TERRE HAUTE — Nowhere in motorsports can fame and fortune be as fleeing as that for short track racers.
While stock cars will always have their Richard Petty, champ cars their A.J. Foyt, and drag racing their Don Garlits, those who compete on the nation’s short tracks just seem to fade away once their days behind the wheel come to an end.
Nowhere is that more prevalent than in sprint car racing. A case in point played out at the recent Action Track sprint car show.
Lost in the crowd at the Club All-Star sprint card were two of the most prolific winners in open wheel racing, legendary drivers Rick Ferkel and Jack Hewitt.
The pair went virtually unnoticed by most in attendance including many racers that owe the pair a big thanks for “paving” the way for the many opportunities they have in racing today.
When fans were asked if they knew the name Ferkel, few if any could identify the man who was a dominant force on the winged sprint car scene back in the 1970s and 1980s.
While Hewitt’s name was more familiar, like Ferkel, it was obvious neither driver was being recognized or accorded the status that goes with one with such lofty credentials.
Ferkel was there as a car owner, Hewitt as a driver consultant. Ferkel looked as if he could still manhandle a sprint car, Hewitt showing the visible signs of what a physical toll sprint car racing can take on a man.
The well-spoken Ferkel has always been a strong ambassador for the sport, both on and off the track. He took time before the local All-Star show to speak on a variety of subjects regarding his form of racing.
Like the never-ending battle to keep up with the rising cost to go racing, he says the drivers of his day faced the same economic woes that challenge today’s racers.
“In racing there are no silver bullets. Racing has never been cheap and never will be cheap,” voiced Ferkel.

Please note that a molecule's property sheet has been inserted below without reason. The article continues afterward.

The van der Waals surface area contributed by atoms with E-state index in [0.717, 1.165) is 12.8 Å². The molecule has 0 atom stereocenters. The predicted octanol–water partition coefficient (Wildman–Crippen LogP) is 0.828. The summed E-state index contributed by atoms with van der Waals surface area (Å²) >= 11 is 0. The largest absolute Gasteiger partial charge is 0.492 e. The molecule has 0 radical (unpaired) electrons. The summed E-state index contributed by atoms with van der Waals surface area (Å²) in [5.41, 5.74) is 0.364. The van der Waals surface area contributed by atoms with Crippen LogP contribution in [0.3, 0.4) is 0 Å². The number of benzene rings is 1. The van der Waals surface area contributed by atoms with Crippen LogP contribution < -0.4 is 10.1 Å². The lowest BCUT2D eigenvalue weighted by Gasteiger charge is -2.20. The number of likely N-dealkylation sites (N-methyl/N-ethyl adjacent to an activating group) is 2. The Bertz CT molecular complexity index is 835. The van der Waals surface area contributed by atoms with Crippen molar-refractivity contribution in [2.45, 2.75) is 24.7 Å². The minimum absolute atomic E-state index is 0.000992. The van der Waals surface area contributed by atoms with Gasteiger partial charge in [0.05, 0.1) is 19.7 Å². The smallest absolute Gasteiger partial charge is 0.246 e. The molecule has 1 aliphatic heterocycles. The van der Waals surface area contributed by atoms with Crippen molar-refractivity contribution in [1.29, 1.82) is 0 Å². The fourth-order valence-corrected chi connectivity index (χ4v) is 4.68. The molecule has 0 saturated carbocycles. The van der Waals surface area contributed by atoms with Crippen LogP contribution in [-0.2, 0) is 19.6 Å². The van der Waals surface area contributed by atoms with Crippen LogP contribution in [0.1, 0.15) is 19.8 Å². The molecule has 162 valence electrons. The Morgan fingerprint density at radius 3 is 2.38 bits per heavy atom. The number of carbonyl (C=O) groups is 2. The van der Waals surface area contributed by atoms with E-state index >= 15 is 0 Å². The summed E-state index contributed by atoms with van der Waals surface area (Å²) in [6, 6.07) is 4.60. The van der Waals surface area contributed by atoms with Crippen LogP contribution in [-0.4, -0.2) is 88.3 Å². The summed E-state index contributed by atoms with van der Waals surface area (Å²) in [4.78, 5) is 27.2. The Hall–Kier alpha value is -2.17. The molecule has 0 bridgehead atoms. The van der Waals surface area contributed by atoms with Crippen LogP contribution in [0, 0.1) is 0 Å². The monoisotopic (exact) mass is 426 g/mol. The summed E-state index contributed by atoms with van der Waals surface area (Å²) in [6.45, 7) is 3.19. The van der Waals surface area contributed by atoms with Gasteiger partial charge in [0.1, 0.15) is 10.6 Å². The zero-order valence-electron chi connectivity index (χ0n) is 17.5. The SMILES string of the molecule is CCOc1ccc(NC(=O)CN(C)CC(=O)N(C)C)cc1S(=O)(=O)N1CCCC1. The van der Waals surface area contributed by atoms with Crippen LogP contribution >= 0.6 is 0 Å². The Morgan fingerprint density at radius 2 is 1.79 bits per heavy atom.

“It’s all relative,” he said of the costs to go racing in the 1970s and 1980s compared to those of today. “We used to pay 50 to 60 cents for a gallon of gas and maybe ran for a $1,000-to-win. We complained back then that everything was too expensive. It’s the same today.”
He says there is no simple solution to cutting back costs.
“You look around here today. You’ve got $100,000 to $200,000 rigs. Racers live to race. How do you stop that? Do you pull out a tape measure and say your rig can’t be any bigger than this? You can’t do that. Racing is a rich man’s sport and a poor man’s game. That’s just the way it is.”
On how soon people seem to forget, the 69-year-old Ferkel added, “The thing we forget is we get older but we don’t realize other people get older. You’ll have a day when a fan will come and ask if you remember something that happened 20 years ago. When you’ve run several hundred races of course you forget. But you don’t tell them that. It’s neat that some still remember.”
As one of the original World of Outlaws drivers, Ferkel notched more than 20 feature wins. He still follows the circuit closely.
The talk that the series will fold once Steve Kinser hangs up his helmet draws a sharp response from Ferkel.
“I’ve heard statements before that when Steve Kinser is done the Outlaws are done. That’s not true. You learn late in life that there’s always someone out there to take your place,” he said.
Speaking on the current movement where many young drivers are landing lucrative contracts with established NASCAR Sprint Cup teams, he says that trend also sends out false hope for many who think are going to be the next super star in racing.
“They all think they are going to be the next Jeff Gordon or Tony Stewart. That’s not going to happen,” warned Ferkel. “There’s a lot of diversity programs like that at Roush Racing. To get in one of those you have to be awful lucky.”
“You can promote your kid. Take him to all those programs but all the talent and money doesn’t mean it’s going to happen. You have to be in the right place at the right time. Like so many other things in life timing is so important.”
Although he never won a feature at the Action Track, Ferkel always enjoyed competing here. One of his fondest moments came in the early 1980s when he ran in a special four-lap match race.
“I remember winning the race. Bubby Jones ran second. It paid $300 to win. Nothing on back. I felt so bad that I split the money up with the other guys. I’m not sure if you find that happening today,” voiced the driver fondly remembered as the “Ohio Traveler”.
Joe Buckles can be reached at firstname.lastname@example.org